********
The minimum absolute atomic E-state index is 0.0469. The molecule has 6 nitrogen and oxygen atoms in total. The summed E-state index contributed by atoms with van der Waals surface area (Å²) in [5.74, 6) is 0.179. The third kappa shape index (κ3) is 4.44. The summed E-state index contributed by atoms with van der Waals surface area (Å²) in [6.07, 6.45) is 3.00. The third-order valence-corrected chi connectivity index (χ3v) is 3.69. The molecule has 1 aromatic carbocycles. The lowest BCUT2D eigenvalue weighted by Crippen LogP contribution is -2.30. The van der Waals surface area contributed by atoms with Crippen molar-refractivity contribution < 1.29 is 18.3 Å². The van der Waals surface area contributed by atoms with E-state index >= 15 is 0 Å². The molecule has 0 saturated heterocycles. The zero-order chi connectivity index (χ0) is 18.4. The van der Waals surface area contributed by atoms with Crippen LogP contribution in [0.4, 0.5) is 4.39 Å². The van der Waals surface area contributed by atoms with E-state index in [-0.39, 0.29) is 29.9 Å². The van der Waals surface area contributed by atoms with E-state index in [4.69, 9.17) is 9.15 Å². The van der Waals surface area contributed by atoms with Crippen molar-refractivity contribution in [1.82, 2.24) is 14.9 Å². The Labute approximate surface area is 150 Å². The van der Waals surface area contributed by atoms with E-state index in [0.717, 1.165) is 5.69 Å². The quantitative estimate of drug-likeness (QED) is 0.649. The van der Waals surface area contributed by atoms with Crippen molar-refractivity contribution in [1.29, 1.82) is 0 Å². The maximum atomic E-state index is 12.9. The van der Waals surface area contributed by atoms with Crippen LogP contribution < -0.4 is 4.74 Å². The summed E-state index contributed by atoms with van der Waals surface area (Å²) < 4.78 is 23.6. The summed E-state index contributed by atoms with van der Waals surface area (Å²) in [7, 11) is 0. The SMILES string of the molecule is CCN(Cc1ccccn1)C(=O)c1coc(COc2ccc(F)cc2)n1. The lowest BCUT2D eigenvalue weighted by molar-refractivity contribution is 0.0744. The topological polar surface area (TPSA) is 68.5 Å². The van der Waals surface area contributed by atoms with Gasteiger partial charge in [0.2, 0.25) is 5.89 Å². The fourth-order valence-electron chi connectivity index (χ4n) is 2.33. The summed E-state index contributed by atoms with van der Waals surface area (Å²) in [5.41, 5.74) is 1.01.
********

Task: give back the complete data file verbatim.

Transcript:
The minimum absolute atomic E-state index is 0.0469. The molecule has 6 nitrogen and oxygen atoms in total. The summed E-state index contributed by atoms with van der Waals surface area (Å²) in [5.74, 6) is 0.179. The third kappa shape index (κ3) is 4.44. The summed E-state index contributed by atoms with van der Waals surface area (Å²) in [6.07, 6.45) is 3.00. The third-order valence-corrected chi connectivity index (χ3v) is 3.69. The molecule has 1 aromatic carbocycles. The lowest BCUT2D eigenvalue weighted by Crippen LogP contribution is -2.30. The van der Waals surface area contributed by atoms with Crippen molar-refractivity contribution < 1.29 is 18.3 Å². The van der Waals surface area contributed by atoms with E-state index >= 15 is 0 Å². The molecule has 0 saturated heterocycles. The zero-order chi connectivity index (χ0) is 18.4. The van der Waals surface area contributed by atoms with Crippen LogP contribution in [0.4, 0.5) is 4.39 Å². The van der Waals surface area contributed by atoms with E-state index in [-0.39, 0.29) is 29.9 Å². The van der Waals surface area contributed by atoms with E-state index in [4.69, 9.17) is 9.15 Å². The van der Waals surface area contributed by atoms with Crippen molar-refractivity contribution in [1.82, 2.24) is 14.9 Å². The Labute approximate surface area is 150 Å². The van der Waals surface area contributed by atoms with E-state index in [0.717, 1.165) is 5.69 Å². The quantitative estimate of drug-likeness (QED) is 0.649. The van der Waals surface area contributed by atoms with Crippen molar-refractivity contribution in [1.29, 1.82) is 0 Å². The maximum atomic E-state index is 12.9. The van der Waals surface area contributed by atoms with Crippen LogP contribution < -0.4 is 4.74 Å². The summed E-state index contributed by atoms with van der Waals surface area (Å²) < 4.78 is 23.6. The summed E-state index contributed by atoms with van der Waals surface area (Å²) in [7, 11) is 0. The SMILES string of the molecule is CCN(Cc1ccccn1)C(=O)c1coc(COc2ccc(F)cc2)n1. The lowest BCUT2D eigenvalue weighted by molar-refractivity contribution is 0.0744. The topological polar surface area (TPSA) is 68.5 Å². The van der Waals surface area contributed by atoms with Gasteiger partial charge in [0.2, 0.25) is 5.89 Å². The fourth-order valence-electron chi connectivity index (χ4n) is 2.33. The summed E-state index contributed by atoms with van der Waals surface area (Å²) in [5.41, 5.74) is 1.01.